author := e.ChildText(“”) is assigned the text content of the <small class="author"> element within the "quote" element.

tags := e.ChildText(“div.tags”) is assigned the text content of the <div class="tags"> element within the "quote" element.

After extracting the data, we use strings.TrimSpace() to remove leading and trailing whitespace from each of the extracted strings. This helps clean up the data.

Finally, we call c.Visit(url) to initiate the scraping process by visiting the specified URL. If there is any error during the scraping process, we use log.Fatal(err) to log the error and exit the program.

Step 4: Run Your Web Scraper

To run your web scraper, simply execute the following command in your project directory:

go run main.go

Your scraper will fetch data from the specified URL and display the scraped quotes, authors, and tags on the console.

That’s it! You’ve created a basic web scraper using the Colly library in Golang. You can customize and expand this scraper to suit your specific web scraping needs.

In the Colly web scraping library for Golang, a callback is a user-defined function that gets executed when specific events occur during the scraping process. Callbacks allow you to define custom logic to handle various aspects of web scraping, such as extracting data from specific HTML elements, handling requests, logging, and more.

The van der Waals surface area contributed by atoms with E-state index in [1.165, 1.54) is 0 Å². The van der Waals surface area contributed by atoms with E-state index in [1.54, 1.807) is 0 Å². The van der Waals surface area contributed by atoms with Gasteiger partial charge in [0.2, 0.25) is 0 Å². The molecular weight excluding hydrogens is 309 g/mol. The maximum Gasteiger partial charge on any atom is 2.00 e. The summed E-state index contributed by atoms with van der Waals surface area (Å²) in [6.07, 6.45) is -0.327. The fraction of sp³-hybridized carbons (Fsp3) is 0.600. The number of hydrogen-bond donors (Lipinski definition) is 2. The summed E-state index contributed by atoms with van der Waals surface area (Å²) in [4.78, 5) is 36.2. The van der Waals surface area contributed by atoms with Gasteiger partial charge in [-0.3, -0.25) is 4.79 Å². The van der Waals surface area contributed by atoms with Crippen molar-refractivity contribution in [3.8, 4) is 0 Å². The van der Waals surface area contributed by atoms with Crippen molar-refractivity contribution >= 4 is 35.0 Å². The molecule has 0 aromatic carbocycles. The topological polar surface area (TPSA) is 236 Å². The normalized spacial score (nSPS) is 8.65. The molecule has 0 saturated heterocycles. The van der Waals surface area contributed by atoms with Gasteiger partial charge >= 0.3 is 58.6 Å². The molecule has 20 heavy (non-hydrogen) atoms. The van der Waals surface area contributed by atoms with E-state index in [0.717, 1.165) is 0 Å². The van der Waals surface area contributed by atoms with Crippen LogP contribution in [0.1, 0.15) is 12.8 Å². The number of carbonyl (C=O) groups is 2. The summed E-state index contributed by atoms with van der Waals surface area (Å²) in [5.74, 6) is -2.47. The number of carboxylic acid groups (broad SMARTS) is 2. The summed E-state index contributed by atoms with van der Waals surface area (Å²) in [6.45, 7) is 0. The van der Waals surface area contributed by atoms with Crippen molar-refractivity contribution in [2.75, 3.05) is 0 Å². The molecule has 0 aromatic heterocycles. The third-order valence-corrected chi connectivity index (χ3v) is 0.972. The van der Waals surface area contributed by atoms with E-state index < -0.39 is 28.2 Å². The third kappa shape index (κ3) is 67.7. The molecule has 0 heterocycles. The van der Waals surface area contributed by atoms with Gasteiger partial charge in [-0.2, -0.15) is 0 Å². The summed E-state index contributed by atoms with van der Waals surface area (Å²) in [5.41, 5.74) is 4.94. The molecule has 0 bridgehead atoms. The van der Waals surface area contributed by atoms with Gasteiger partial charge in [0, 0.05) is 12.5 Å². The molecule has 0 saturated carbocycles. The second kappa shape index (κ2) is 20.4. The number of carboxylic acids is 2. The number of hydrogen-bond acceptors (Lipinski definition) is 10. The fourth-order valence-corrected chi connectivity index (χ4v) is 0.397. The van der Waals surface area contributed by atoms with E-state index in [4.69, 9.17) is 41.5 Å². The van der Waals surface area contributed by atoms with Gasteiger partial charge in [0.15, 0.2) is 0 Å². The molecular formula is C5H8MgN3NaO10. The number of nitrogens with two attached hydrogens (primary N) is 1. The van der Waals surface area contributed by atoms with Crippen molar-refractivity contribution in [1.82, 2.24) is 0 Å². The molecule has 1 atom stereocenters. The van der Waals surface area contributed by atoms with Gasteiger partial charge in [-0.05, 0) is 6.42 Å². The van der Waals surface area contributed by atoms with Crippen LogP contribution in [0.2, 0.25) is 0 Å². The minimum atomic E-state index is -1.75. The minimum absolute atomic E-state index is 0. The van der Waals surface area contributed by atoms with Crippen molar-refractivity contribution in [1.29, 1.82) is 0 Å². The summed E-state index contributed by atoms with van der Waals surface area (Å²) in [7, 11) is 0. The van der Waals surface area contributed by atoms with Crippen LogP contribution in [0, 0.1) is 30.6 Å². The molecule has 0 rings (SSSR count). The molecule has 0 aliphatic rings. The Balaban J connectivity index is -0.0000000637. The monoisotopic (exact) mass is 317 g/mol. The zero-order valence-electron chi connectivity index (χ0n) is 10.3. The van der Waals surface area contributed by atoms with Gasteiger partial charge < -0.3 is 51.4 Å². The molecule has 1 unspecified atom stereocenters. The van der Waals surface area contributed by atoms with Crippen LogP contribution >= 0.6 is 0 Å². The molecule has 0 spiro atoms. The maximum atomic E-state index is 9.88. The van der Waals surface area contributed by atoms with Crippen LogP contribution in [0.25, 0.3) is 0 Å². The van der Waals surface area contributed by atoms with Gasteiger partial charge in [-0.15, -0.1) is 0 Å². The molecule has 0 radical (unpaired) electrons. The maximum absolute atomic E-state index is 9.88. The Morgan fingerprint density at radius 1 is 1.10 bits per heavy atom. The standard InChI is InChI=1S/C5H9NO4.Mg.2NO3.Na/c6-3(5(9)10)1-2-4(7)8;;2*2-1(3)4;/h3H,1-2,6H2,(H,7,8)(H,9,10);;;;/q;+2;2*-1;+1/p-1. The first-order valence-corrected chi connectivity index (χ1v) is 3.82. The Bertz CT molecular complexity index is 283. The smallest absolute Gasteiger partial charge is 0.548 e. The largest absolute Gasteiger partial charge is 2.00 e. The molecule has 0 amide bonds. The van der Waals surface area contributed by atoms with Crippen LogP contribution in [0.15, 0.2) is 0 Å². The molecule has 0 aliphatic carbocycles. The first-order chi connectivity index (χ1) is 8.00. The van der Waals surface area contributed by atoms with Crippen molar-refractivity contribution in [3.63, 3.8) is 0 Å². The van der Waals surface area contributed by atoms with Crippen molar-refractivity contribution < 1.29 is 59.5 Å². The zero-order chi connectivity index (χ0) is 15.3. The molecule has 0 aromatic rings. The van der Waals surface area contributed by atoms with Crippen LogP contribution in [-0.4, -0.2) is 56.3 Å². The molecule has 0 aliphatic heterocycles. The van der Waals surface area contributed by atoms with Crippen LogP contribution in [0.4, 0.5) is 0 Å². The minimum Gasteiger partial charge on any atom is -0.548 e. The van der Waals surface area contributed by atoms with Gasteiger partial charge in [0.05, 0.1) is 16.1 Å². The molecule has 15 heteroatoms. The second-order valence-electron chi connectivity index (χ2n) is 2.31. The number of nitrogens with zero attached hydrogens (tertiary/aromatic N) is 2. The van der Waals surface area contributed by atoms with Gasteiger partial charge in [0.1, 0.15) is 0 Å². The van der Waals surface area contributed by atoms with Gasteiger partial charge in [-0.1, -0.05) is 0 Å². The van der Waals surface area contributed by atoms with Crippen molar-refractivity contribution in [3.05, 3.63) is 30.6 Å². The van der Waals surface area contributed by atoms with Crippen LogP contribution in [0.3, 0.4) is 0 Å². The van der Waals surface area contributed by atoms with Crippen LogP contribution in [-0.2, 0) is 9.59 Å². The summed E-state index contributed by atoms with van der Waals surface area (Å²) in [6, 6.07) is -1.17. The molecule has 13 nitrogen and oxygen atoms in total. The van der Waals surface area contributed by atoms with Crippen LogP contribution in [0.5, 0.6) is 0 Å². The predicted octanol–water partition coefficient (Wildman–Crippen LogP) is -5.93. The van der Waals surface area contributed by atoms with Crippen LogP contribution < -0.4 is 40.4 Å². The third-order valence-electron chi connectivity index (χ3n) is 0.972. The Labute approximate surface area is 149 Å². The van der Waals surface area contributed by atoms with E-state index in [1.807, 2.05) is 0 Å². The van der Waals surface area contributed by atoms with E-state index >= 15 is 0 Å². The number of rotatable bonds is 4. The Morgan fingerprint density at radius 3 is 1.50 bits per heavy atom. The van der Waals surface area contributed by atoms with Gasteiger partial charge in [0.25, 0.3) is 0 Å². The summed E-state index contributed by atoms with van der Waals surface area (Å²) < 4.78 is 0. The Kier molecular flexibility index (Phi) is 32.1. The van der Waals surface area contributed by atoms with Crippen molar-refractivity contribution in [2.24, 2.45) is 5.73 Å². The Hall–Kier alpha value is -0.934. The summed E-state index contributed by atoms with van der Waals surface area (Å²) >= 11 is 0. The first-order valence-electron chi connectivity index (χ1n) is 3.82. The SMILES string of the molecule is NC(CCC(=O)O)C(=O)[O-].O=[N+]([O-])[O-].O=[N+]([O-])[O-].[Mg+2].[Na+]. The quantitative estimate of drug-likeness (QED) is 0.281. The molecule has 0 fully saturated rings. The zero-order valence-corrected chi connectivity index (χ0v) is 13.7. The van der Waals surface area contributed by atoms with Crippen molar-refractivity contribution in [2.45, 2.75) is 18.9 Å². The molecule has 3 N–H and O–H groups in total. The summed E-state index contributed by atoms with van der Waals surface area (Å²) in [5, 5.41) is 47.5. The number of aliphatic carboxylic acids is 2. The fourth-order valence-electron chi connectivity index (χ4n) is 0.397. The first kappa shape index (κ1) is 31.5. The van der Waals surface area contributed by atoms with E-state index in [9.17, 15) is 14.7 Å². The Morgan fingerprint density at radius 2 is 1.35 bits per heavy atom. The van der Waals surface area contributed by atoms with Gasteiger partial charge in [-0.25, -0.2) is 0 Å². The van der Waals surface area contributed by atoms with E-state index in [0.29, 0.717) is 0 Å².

Colly provides several types of callbacks, including:

  1. OnHTML(callback func(e *HTMLElement)): This callback is executed when an HTML element that matches a specified selector is found on the page. You can extract and process data from the HTML element using this callback.
  2. OnXML(callback func(e *XMLElement)): Similar to OnHTML but for XML elements.
  3. OnScraped(callback func(r *Response)): This callback is executed after a page has been scraped, and you can perform post-processing tasks on the scraped data.
  4. OnError(callback func(r *Response, err error)): This callback is executed when an error occurs during the scraping process. You can use it to handle errors gracefully.
  5. OnRequest(callback func(r *Request)): This callback is executed before making an HTTP request. It can be used to modify request headers, log requests, or perform other actions before sending the request.
  6. OnResponse(callback func(r *Response)): This callback is executed when a response is received from an HTTP request. It can be used to inspect and process the HTTP response.
  7. OnHTMLDetach(callback func(e *HTMLElement)): Similar to OnHTML but for elements in detached subtrees of the HTML document.
  8. OnXMLDetach(callback func(e *XMLElement)): Similar to OnXML but for elements in detached subtrees of the XML document.

Callbacks are registered with the Colly collector by calling methods like OnHTML, OnRequest, etc., and passing the callback function as an argument. When the specified event occurs during the scraping process (e.g., when an HTML element matches the selector specified in OnHTML), the associated callback function is invoked, allowing you to define how to handle that event.



Okan Özşahin

Backend Developer at hop | Civil Engineer | MS Computer Engineering